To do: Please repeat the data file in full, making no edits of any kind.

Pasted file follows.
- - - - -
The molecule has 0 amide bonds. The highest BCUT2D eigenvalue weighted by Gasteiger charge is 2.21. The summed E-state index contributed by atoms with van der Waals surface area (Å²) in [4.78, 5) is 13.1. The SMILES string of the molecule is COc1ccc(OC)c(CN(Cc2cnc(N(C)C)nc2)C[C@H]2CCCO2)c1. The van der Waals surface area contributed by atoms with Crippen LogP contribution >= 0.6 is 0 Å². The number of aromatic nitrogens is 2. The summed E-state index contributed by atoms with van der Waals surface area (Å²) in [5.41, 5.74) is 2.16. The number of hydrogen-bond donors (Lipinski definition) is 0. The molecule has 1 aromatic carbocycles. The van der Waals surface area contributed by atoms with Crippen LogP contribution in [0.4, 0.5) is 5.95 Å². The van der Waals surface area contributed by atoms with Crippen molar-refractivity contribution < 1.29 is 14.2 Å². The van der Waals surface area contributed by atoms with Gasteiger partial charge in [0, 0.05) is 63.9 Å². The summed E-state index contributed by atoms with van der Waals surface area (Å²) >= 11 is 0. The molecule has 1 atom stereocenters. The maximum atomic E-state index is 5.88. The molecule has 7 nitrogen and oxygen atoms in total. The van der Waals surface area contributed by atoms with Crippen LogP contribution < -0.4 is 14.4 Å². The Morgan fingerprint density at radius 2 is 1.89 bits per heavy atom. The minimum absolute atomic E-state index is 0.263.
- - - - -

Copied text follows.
The molecule has 0 amide bonds. The highest BCUT2D eigenvalue weighted by Gasteiger charge is 2.21. The summed E-state index contributed by atoms with van der Waals surface area (Å²) in [4.78, 5) is 13.1. The SMILES string of the molecule is COc1ccc(OC)c(CN(Cc2cnc(N(C)C)nc2)C[C@H]2CCCO2)c1. The van der Waals surface area contributed by atoms with Crippen LogP contribution >= 0.6 is 0 Å². The number of aromatic nitrogens is 2. The summed E-state index contributed by atoms with van der Waals surface area (Å²) in [5.41, 5.74) is 2.16. The number of hydrogen-bond donors (Lipinski definition) is 0. The molecule has 1 aromatic carbocycles. The van der Waals surface area contributed by atoms with Crippen LogP contribution in [0.4, 0.5) is 5.95 Å². The van der Waals surface area contributed by atoms with Crippen molar-refractivity contribution < 1.29 is 14.2 Å². The van der Waals surface area contributed by atoms with Gasteiger partial charge in [0, 0.05) is 63.9 Å². The summed E-state index contributed by atoms with van der Waals surface area (Å²) >= 11 is 0. The molecule has 1 atom stereocenters. The maximum atomic E-state index is 5.88. The molecule has 7 nitrogen and oxygen atoms in total. The van der Waals surface area contributed by atoms with Crippen LogP contribution < -0.4 is 14.4 Å². The Morgan fingerprint density at radius 2 is 1.89 bits per heavy atom. The minimum absolute atomic E-state index is 0.263.